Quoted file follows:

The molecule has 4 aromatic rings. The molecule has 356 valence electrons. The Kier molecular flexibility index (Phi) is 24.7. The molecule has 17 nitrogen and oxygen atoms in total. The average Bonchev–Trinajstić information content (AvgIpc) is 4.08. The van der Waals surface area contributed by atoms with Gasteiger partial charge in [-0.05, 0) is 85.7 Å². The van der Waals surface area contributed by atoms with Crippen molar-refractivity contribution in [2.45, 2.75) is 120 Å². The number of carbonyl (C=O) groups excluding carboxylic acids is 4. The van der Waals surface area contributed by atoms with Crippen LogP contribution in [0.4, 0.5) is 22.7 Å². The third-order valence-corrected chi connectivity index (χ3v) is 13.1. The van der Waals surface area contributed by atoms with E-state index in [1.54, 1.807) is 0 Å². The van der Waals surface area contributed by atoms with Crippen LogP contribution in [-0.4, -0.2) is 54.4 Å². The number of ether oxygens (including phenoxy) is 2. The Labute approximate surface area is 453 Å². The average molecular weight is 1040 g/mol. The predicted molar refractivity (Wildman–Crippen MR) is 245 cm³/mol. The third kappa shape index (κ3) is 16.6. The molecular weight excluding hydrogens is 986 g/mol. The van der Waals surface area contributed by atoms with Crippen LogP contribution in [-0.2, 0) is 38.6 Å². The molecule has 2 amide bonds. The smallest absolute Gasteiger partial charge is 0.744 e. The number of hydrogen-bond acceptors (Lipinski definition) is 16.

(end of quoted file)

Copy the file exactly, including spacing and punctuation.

The molecule has 4 aromatic rings. The molecule has 356 valence electrons. The Kier molecular flexibility index (Phi) is 24.7. The molecule has 17 nitrogen and oxygen atoms in total. The average Bonchev–Trinajstić information content (AvgIpc) is 4.08. The van der Waals surface area contributed by atoms with Gasteiger partial charge in [-0.05, 0) is 85.7 Å². The van der Waals surface area contributed by atoms with Crippen molar-refractivity contribution in [2.45, 2.75) is 120 Å². The number of carbonyl (C=O) groups excluding carboxylic acids is 4. The van der Waals surface area contributed by atoms with Crippen LogP contribution in [0.4, 0.5) is 22.7 Å². The third-order valence-corrected chi connectivity index (χ3v) is 13.1. The van der Waals surface area contributed by atoms with E-state index in [1.54, 1.807) is 0 Å². The van der Waals surface area contributed by atoms with Crippen LogP contribution in [-0.4, -0.2) is 54.4 Å². The number of ether oxygens (including phenoxy) is 2. The Labute approximate surface area is 453 Å². The average molecular weight is 1040 g/mol. The predicted molar refractivity (Wildman–Crippen MR) is 245 cm³/mol. The third kappa shape index (κ3) is 16.6. The molecular weight excluding hydrogens is 986 g/mol. The van der Waals surface area contributed by atoms with Crippen LogP contribution in [-0.2, 0) is 38.6 Å². The molecule has 2 amide bonds. The smallest absolute Gasteiger partial charge is 0.744 e. The number of hydrogen-bond acceptors (Lipinski definition) is 16.